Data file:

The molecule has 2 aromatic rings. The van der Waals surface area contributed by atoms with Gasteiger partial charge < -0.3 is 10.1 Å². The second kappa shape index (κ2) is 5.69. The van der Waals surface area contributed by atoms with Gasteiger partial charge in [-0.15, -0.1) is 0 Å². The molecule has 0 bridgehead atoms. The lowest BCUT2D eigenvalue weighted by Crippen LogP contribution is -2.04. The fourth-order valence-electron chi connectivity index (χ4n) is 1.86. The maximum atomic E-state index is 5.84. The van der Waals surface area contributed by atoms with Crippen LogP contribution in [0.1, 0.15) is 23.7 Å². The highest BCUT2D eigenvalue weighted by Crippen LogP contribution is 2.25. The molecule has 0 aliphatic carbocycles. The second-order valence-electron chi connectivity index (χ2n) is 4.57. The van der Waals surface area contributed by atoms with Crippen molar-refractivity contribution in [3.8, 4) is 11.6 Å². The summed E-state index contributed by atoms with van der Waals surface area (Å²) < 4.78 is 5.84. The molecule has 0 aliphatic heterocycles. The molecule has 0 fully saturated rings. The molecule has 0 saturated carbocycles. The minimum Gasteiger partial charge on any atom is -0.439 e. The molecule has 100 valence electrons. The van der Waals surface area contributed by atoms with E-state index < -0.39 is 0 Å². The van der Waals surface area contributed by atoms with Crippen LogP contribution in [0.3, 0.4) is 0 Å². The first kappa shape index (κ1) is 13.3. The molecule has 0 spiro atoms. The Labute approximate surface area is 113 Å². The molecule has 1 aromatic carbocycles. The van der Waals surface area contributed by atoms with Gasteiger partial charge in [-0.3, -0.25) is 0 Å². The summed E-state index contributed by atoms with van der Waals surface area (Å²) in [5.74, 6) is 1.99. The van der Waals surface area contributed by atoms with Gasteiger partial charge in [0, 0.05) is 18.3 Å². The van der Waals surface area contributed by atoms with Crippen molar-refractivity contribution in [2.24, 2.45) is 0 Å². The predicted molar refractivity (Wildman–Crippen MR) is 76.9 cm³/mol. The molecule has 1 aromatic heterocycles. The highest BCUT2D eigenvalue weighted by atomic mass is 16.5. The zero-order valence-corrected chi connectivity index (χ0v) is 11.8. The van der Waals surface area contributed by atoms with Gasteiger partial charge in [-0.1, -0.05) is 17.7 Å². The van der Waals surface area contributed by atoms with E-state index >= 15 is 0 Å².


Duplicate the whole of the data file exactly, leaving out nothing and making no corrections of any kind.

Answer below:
The molecule has 2 aromatic rings. The van der Waals surface area contributed by atoms with Gasteiger partial charge < -0.3 is 10.1 Å². The second kappa shape index (κ2) is 5.69. The van der Waals surface area contributed by atoms with Gasteiger partial charge in [-0.15, -0.1) is 0 Å². The molecule has 0 bridgehead atoms. The lowest BCUT2D eigenvalue weighted by Crippen LogP contribution is -2.04. The fourth-order valence-electron chi connectivity index (χ4n) is 1.86. The maximum atomic E-state index is 5.84. The van der Waals surface area contributed by atoms with Crippen LogP contribution in [0.1, 0.15) is 23.7 Å². The highest BCUT2D eigenvalue weighted by Crippen LogP contribution is 2.25. The molecule has 0 aliphatic carbocycles. The second-order valence-electron chi connectivity index (χ2n) is 4.57. The van der Waals surface area contributed by atoms with Crippen molar-refractivity contribution in [3.8, 4) is 11.6 Å². The summed E-state index contributed by atoms with van der Waals surface area (Å²) < 4.78 is 5.84. The molecule has 0 aliphatic heterocycles. The molecule has 0 fully saturated rings. The molecule has 0 saturated carbocycles. The minimum Gasteiger partial charge on any atom is -0.439 e. The molecule has 100 valence electrons. The van der Waals surface area contributed by atoms with E-state index < -0.39 is 0 Å². The van der Waals surface area contributed by atoms with Crippen LogP contribution in [0.3, 0.4) is 0 Å². The first kappa shape index (κ1) is 13.3. The molecule has 0 spiro atoms. The Labute approximate surface area is 113 Å². The molecule has 1 aromatic carbocycles. The van der Waals surface area contributed by atoms with Gasteiger partial charge in [-0.3, -0.25) is 0 Å². The summed E-state index contributed by atoms with van der Waals surface area (Å²) in [5.74, 6) is 1.99. The van der Waals surface area contributed by atoms with Gasteiger partial charge in [0, 0.05) is 18.3 Å². The van der Waals surface area contributed by atoms with Crippen molar-refractivity contribution in [2.24, 2.45) is 0 Å². The predicted molar refractivity (Wildman–Crippen MR) is 76.9 cm³/mol. The molecule has 1 aromatic heterocycles. The highest BCUT2D eigenvalue weighted by atomic mass is 16.5. The zero-order valence-corrected chi connectivity index (χ0v) is 11.8. The van der Waals surface area contributed by atoms with Gasteiger partial charge in [-0.1, -0.05) is 17.7 Å². The van der Waals surface area contributed by atoms with E-state index >= 15 is 0 Å².